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Philadelphia Health Care Lawyers: Doctor Employment Contracts

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The number of doctors working for hospitals is increasing across the U.S., according to a study by the Physicians Advocacy Institute. Researchers analyzed data from 2012-2015 and found the number of physicians employed by hospitals and health systems increased by 50% from 95,000 to 140,000 during those years. As hospitals take over the direct employment of the doctors working at the facility, a sound contract is important to maintaining health care quality and profitability. Below are seven key provisions of a successful physician employment contract.

  • Duties of the doctor under contract – What type of medicine will be practiced during what hours? Is the doctor required to be on-call or shoulder additional administrative duties? A detailed outline of exact expectations is crucial.
  • Compensation – Today’s hospitals employ a system of base salary plus bonuses tied to job performance. A doctor must demonstrate efficiency as well as quality care which can be determined through patient surveys.
  • Provider/Payor requirements – If a hospital has agreements with payors such as Medicare or Medicaid, the doctor must be a participating provider in that program. The same will apply for PPO and HMO plans. The doctor may also be required to assign rights to payment to the hospital.
  • Training standards – Although a doctor must be licensed and certified in his or her specialty, a hospital should provide continuing education through attendance at conferences or online review. Peer review is also a tool used to maintain standards.
  • Confidentiality/Non-solicitation clauses – Should the doctor’s employment be terminated, a confidentiality clause prohibits a former employee from disclosing any confidential information particular to the hospital, including business practices or patient information. A non-solicitation clause prohibits a former employee for a specified period of time from soliciting former colleagues to work for him or her at another medical practice after leaving employment at the hospital.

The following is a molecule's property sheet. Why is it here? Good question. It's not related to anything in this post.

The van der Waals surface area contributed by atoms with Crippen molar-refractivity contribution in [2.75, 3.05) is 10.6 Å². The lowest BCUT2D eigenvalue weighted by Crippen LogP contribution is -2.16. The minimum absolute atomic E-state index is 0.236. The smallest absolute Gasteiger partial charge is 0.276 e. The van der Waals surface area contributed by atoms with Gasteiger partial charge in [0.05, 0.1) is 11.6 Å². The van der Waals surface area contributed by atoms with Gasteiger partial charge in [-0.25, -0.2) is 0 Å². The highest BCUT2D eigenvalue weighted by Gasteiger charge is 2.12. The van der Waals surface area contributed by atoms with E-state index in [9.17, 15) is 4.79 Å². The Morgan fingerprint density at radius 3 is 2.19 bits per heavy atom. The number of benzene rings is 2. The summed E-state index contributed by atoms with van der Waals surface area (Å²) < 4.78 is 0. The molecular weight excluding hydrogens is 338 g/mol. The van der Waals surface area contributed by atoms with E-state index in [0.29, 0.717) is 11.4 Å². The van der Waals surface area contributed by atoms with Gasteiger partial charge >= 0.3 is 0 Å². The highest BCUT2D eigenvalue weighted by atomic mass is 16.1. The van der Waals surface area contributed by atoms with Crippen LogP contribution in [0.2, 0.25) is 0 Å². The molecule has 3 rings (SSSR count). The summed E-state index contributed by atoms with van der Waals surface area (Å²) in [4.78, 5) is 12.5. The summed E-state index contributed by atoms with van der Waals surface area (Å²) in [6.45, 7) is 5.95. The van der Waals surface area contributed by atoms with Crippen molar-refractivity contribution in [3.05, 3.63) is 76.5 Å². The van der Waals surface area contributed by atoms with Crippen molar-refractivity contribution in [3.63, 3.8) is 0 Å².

• Non-competition clause – An employed doctor cannot work for another hospital or healthcare facility in a capacity that would harm the employer. Most contracts have additional distance restrictions such as a 15-mile radius and time restrictions of up to a year following termination.
  • Termination of contract – The length of employment should be specified as well as anything that will be considered grounds for termination. These can include substandard care, poor job performance, or lack of cooperation with hospital administration.

Philadelphia Health Care Lawyers at Sidney L. Gold & Associates, P.C. Assist with All Aspects of Physician Employment Contracts

The Philadelphia health care lawyers at Sidney L. Gold & Associates P.C. are experienced and skilled in creating sound health care contracts. Call us at 215-569-1999 for an appointment at our Center City, Philadelphia offices, or fill out our online contact form.


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